A Spoiler-Filled Review of Black Panther
People blind to the character of Black Panther are about to have their minds blown across several continents. Here stands a superhero that earns the suit and title they each represent. Here is a long overdue film for one of the strongest characters in Marvel’s gallery of heroes. Most importantly, here is Ryan Coogler screaming to the entire planet, “I’m ready for the big dance!”
Coogler, who dazzled with Fruitvale Station and Creed, delivers on the promise of a new cinema talent who understands entertainment and drama while never losing sight of where he comes from. By opening the film in Oakland, California in 1992 he’s taking his past and using it as a push off point for this MCU outing, making it one of the most personal Marvel films from jump. He’s saying, “I’ve been given this opportunity, and not only shall it not be squandered, I promise to inspire as well.” Coogler sells us on the mysterious and highly technological world that is Wakanda with flying colors. Hell, I want all the tech in this film just as much as I want a blaster from Star Wars.
The MCU train loses no momentum with Black Panther. His introduction in Captain America: Civil War was nothing short of perfection, but it definitely left die-hard comic fans wanting more because they know how deep Panther can get, especially if you factor in the excellence that is Wakanda. Chadwick Boseman brings so much to T’Challa, never half-stepping the role. He is vulnerable and confused in his ascension to being King, making his triumphs shine ten times harder when he gets heroic. He must earn every step to that throne, nothing comes smoothly because of Wakanda politics and demons from the past rear their ugly heads. T’Challa is also able to commune with his ancestors via a sacred ritual, allowing him to speak to his father who was killed in Civil War. Acquiring knowledge and even challenging his elders, asking hard questions, T'Challa is a fully rounded out character; one that is tough in mind, body, and spirit.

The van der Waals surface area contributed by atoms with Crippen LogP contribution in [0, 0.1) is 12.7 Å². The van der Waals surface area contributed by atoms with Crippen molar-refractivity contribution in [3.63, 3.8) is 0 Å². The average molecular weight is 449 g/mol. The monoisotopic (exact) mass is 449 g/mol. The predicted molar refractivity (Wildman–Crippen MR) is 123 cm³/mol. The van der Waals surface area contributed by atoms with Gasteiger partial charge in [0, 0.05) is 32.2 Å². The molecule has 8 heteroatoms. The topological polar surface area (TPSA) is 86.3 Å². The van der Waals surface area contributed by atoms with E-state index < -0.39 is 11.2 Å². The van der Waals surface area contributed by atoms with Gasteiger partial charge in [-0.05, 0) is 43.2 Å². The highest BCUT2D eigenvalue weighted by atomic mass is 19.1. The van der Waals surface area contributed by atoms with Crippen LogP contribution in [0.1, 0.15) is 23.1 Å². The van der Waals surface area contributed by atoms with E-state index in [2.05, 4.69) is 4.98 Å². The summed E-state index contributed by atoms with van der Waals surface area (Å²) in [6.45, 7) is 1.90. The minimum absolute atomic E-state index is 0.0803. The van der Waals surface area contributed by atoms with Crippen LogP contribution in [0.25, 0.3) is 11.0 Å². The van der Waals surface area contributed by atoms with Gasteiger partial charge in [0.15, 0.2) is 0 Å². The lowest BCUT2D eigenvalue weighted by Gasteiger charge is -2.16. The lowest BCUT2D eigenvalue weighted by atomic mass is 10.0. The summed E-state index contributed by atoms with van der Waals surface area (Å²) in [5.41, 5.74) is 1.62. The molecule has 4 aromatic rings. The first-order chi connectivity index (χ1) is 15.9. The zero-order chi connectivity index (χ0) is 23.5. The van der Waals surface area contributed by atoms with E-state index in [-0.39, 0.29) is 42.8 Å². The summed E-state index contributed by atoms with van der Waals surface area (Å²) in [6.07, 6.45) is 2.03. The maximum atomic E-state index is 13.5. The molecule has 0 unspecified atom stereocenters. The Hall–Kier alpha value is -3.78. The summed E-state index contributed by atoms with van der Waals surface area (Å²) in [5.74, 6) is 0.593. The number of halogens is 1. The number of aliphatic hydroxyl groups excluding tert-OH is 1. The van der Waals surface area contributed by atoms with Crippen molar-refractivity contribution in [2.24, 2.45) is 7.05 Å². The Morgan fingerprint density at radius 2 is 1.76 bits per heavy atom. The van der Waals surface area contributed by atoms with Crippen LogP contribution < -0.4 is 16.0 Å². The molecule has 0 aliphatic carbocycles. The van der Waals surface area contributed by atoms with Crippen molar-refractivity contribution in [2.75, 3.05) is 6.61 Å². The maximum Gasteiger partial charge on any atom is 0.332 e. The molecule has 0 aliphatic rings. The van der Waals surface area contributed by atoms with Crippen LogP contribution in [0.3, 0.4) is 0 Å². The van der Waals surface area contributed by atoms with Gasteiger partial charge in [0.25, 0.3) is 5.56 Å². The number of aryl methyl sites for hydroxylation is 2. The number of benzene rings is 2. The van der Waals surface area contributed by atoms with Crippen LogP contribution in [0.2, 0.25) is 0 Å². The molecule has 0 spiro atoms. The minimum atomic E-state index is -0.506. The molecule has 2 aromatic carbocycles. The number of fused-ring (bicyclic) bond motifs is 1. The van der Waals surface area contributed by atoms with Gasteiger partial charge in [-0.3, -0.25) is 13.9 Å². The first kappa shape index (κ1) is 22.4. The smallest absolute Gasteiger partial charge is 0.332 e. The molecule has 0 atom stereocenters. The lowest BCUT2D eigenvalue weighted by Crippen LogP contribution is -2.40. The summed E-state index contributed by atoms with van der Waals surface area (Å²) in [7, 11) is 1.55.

All great heroes need a great villain, of course. Black Panther has two villains to contend with, each fascinating in their own right, but one is a top-tier MCU villain without question. First, we have Andy Serkis reprising his role of Ulysses Klaue, an enemy of Wakanda and Vibranium thief. Serkis is clearly having fun, playing such a slime ball character who could’ve just been a one note tough for Panther to clash with, but here the filmmakers do an amazing thing with him. The title ‘thief’ goes beyond stealing Wakanda’s most valuable resource; Klaue is a culture thief as well. Loaded from that Ultron Money, he swaggers everywhere with a massive entourage. He has a mixtape, with a Soundcloud link no less (we never hear it, thankfully), and he horribly says “I made it rain!” after blasting Black Panther in an underground casino with a sonic weapon causing money to fly everywhere. He leans into it and, man, does it work. It’s another great role for Serkis in the books, as he makes something special out of a small role.
Our other villain however, is one for the ages. Michael B Jordan play Erik Killmonger, a broken boy who grew to be a malicious man, hellbent on taking Wakanda by force. That awesome 1992 opener ties into the message of the film, and Killmonger drives it home with bullets and knives. Killmonger’s father was killed by T’Challa’s dad, also a Black Panther, and was left to grow up alone in America. He knew of Wakanda’s secret existence and spent the rest of his life training and killing to reach it so that he can take the throne from the ones that left him behind. Jordan is flat out stunning as Killmonger. His soul is tortured, and his malicious actions make perfect sense, adding a true sense of danger to his presence. Jordan is funny, charismatic but completely homicidal, crushing anything in his path. He is also still that little boy who tragically lost his dad, cheated out of a better life he may have had in Wakanda. In a powerful scene where Killmonger communes with his dead father, we truly get to see a solid villain become a great villain, one that future MCU films should look to as the bar to hit. Killmonger will resonate thanks to various elements at play, all clicking to create something magical.